Port Scrambles for Big Grant to Go Electric

By Mike Lednovich

The Port of Fernandina operator, in partnership with the Ocean Highway and Port Authority (OHPA), is seeking a $40 million Environmental Protection Agency (EPA) clean ports grant to convert its gasoline, diesel and hydrogen vehicle fleet to all-electric.

The grant request also includes the installation of solar panels to support the E-vehicle charging infrastructure.

Nassau Marine Terminal is applying for the grant called the Zero-Emission Technology Deployment Competition, which will provide grants that will fund 90% of zero-emission port equipment and infrastructure to reduce mobile source emissions (criteria pollutants, air toxics, and greenhouse gases) at U.S. ports. Nassau Marine Terminal will commit $4 million to the effort if it obtains the grant.

“It’s a huge benefit. We want it for the port, we want it for the community. It would be a huge win for everybody,” said Greg Haehl, Director of Operations for Nassau Marine Terminal. “It will bring a lot of benefits as far as noise reduction, as far as pollution reduction. We were willing to apply for this and even pay millions of dollars for it.”

According to a grant draft reviewed by port commissioners at OHPA’s meeting last Wednesday, the project’s equipment is expected to cost approximately $42 million, which includes numerous charging stations and battery storage facilities both at the port and Nassau Marine Terminal off-site warehouse locations.

“All equipment will serve the Port and its cargo-handling tasks directly. The Project includes replacing drayage trucks which travel between the Port facilities and warehouse locations as well as nearby JAXPORT in Jacksonville, Florida,” the application states.

The application lists a fleet of 62 forklifts, terminal trailers, drayage trucks and reachstackers used at the port and warehouses on Friendly Road and in Yulee.

Submitting the grant came with tense discussions at the OHPA meeting as both parties felt the pressure of a looming application deadline.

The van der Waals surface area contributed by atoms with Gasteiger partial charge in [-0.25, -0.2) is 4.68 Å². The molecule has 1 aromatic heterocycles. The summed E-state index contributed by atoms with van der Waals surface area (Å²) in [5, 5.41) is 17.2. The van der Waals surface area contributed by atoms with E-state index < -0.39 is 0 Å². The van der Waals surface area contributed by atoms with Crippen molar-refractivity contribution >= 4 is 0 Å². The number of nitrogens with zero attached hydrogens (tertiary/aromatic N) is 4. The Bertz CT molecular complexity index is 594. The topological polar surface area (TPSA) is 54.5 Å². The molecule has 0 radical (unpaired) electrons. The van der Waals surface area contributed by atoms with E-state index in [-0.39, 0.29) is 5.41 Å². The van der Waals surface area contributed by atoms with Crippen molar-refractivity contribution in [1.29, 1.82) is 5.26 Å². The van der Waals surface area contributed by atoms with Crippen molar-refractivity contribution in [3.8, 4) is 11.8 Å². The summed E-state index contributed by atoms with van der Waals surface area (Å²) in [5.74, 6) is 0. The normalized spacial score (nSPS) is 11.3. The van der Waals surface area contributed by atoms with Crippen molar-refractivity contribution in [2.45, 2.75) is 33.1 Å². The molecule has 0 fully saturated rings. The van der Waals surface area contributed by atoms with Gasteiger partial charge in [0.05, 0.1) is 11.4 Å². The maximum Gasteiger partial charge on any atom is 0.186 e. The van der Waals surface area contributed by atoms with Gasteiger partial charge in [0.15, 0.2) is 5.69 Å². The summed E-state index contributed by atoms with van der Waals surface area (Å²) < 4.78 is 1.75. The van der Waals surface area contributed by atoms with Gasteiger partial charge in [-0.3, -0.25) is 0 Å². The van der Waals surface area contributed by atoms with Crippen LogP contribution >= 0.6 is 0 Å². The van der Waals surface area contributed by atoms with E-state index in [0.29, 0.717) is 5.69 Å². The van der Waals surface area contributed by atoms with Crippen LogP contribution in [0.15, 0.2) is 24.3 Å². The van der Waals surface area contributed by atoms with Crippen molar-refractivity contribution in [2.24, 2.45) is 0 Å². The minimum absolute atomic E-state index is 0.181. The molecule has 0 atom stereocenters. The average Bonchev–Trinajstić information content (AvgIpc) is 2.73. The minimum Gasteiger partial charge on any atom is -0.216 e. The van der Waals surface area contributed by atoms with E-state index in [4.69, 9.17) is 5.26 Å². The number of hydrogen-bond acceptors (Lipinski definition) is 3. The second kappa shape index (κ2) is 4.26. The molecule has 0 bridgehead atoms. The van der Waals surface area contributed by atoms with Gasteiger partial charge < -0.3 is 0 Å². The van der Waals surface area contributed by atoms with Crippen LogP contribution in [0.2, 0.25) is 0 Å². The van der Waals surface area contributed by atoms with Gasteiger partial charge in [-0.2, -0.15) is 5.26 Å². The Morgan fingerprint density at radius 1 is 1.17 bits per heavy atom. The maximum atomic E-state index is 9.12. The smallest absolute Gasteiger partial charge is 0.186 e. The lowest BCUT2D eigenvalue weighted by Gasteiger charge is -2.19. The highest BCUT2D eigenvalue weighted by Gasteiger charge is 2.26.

The target date for submitting the application is Tuesday and OHPA commissioners were reviewing an attorney revised grant support document for the first time Wednesday. A key issue raised by Port Attorney Patrick Krechowski was the ownership of specific equipment that would be acquired with EPA grant funds.

“We are basically endorsing them (Nassau Marine Terminal) as the applicant. They’re going to be responsible for all of it, but we’re the local government entity that’s a part of the deal,” Krechowski told commissioners. “I would ask you to decide Section 6 (of the document), who is going to own what (equipment) and I will revise (the document) tonight when I have clear direction on Section 6.”

But Haehl told OHPA commissioners he had not seen the revised grant support document. He drew a line in the sand and said Nassau Marine Terminal should own all of the mobile equipment funded by the grant. If not, he declared, the company would not apply.

After discussion, OHPA agreed that any equipment that is fixed in place such as charging stations, electrical system improvements and solar stations would be owned by the special district. Nassau Marine Terminal would own all mobile vehicles.

The last minute push to approve the OHPA support document drew the ire of Commissioner Ray Nelson.

“I’m bothered by what I’m hearing. We’ve got a (port) operator that waits until the 11th hour and brings it (grant application) in here and we can’t even agree across this table now, who is who and who is getting what,” Nelson said. “We have an infrastructure now (at the port) that will not accept this (application improvements). If anybody thinks that’s not the case, let’s take a ride and I’ll show you. We should not be sitting here expecting to vote on something we really don’t understand.”

OHPA Chair Miriam Hill responded and spoke about the grant application process.

“Notice of funding opportunities come out and they are very fast and furious. I agree that we should have had more time to review the application,” she said. “I agree it shouldn’t be a fire drill, that said I have known about this grant and wanted Nassau Terminals to apply for it and initially they thought it wasn’t viable. This dates back to last year, but ultimately we kept trying to come to an agreement, we have one even if it’s novel, that will get us there.”

The proposed grant support document was approved by a 4-1 vote.

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Trusted Member
17 days ago

With the poor history of commission decisions and leadership, at least one “pragmatic” commissioner exists.
Disappointed some commissioners “hip shoot” a forty million dollar decision.
Who’s steering this ship anyway?

Noble Member
17 days ago

Owning electric vehicles is one thing. Great in the beginning. Just wait until these start breaking down. The cost will break this small port.

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